The Great Escape exhibition is a critical comment on an era where altered reality is true and nothing can be trusted.
The exhibition is a story of how human beings have gradually become alienated from nature, how the landscape has become a stage, and how humanity has turned into role play. Kinnunen often appears in front of the camera herself, playing various characters that are aesthetically products of fantasy but often approach nightmares.
The human figure in Kinnunen's photographs and videos questions the entire assumption of a natural human being. The requirement of naturalness is, in fact, seen as a way of exercising power from a constructed position that claims to represent the natural. In Kinnunen's photographs lack of naturalness is present in a disturbing way, swimming precisely on the borderline between beautiful and horrendous. And that is why it feels like such an honest way of portraying this era.
We have strong preconceptions on what is natural and what is not. Despite this, the concept of naturalness is always culture-specific. Kinnunen succeeds in avoiding the imagery usually used to imitate naturalness so totally that her photographs could never be considered true.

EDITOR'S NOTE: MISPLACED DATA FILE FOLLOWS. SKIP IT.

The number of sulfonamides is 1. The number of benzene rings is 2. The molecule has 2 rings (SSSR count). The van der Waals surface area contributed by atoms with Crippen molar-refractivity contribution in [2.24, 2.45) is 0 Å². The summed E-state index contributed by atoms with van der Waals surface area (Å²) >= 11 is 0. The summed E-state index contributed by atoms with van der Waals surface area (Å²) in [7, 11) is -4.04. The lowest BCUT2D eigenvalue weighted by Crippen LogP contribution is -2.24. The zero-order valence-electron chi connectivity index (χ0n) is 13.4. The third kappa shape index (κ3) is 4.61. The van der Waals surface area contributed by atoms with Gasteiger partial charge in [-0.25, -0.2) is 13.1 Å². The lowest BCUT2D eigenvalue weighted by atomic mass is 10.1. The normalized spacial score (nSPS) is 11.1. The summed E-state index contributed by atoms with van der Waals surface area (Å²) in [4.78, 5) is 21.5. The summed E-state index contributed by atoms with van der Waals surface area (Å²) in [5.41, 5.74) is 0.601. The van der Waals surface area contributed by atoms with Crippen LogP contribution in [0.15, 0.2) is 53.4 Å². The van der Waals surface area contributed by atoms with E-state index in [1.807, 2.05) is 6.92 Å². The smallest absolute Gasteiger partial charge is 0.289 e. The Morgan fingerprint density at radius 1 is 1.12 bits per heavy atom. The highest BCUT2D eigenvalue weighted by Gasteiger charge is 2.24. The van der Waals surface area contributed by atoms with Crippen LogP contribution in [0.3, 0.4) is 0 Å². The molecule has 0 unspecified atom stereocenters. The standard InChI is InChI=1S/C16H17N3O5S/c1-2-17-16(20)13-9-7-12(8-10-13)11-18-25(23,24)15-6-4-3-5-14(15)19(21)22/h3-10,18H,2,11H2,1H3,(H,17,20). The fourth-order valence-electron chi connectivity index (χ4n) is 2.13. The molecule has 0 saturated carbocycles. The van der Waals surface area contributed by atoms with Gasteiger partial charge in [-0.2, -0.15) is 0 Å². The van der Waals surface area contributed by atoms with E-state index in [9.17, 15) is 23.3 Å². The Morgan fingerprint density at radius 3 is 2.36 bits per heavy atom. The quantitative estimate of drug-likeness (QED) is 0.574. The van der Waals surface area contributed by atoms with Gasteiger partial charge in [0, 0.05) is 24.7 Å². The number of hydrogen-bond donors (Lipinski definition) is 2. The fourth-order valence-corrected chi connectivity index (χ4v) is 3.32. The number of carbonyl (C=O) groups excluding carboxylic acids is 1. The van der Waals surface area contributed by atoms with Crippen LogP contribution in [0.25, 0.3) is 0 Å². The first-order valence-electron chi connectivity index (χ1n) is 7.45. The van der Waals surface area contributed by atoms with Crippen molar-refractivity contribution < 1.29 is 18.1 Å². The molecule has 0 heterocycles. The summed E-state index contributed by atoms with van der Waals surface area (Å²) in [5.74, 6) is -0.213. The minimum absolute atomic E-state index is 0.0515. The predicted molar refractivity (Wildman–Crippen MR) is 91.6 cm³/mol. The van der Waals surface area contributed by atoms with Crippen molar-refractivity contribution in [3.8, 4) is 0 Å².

However, Kinnunen's relationship with nature and the reality around us is not free of complexities. Although her works criticise the requirement of naturalness, the simultaneously criticise the way our relationship with nature has become alienated. Where are we going to, and why? Are we running away from something?
Not all that glitters is gold. The strong physical presence and subjective experience of colour, typical of Kinnunen's works, sometimes escalate to full-on surrealism, and her highly charged colour analogies challenge the spectator to engage in dialogue over what is beautiful and what is not, also posing the question whether it wouldn't be more meaningful to consider what is true and what is not.
Veikko Halmetoja, curator of the exhibition